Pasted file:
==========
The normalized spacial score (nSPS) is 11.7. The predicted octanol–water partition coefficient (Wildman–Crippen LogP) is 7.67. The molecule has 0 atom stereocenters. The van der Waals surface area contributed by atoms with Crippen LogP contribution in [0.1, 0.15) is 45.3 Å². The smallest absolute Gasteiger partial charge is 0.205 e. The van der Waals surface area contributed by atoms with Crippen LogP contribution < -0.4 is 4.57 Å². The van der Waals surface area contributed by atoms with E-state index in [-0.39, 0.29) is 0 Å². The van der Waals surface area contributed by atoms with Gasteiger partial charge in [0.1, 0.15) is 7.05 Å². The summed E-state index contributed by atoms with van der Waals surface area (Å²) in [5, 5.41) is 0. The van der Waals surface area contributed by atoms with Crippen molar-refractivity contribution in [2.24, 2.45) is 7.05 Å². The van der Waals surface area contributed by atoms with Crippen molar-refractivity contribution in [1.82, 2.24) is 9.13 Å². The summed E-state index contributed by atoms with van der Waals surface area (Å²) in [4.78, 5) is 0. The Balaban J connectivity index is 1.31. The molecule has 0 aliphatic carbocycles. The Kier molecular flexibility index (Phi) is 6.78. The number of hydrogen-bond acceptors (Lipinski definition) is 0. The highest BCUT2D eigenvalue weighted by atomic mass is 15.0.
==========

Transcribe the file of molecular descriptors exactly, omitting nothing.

The normalized spacial score (nSPS) is 11.7. The predicted octanol–water partition coefficient (Wildman–Crippen LogP) is 7.67. The molecule has 0 atom stereocenters. The van der Waals surface area contributed by atoms with Crippen LogP contribution in [0.1, 0.15) is 45.3 Å². The smallest absolute Gasteiger partial charge is 0.205 e. The van der Waals surface area contributed by atoms with Crippen LogP contribution < -0.4 is 4.57 Å². The van der Waals surface area contributed by atoms with E-state index in [-0.39, 0.29) is 0 Å². The van der Waals surface area contributed by atoms with Gasteiger partial charge in [0.1, 0.15) is 7.05 Å². The summed E-state index contributed by atoms with van der Waals surface area (Å²) in [5, 5.41) is 0. The van der Waals surface area contributed by atoms with Crippen molar-refractivity contribution in [2.24, 2.45) is 7.05 Å². The van der Waals surface area contributed by atoms with Crippen molar-refractivity contribution in [1.82, 2.24) is 9.13 Å². The summed E-state index contributed by atoms with van der Waals surface area (Å²) in [4.78, 5) is 0. The Balaban J connectivity index is 1.31. The molecule has 0 aliphatic carbocycles. The Kier molecular flexibility index (Phi) is 6.78. The number of hydrogen-bond acceptors (Lipinski definition) is 0. The highest BCUT2D eigenvalue weighted by atomic mass is 15.0.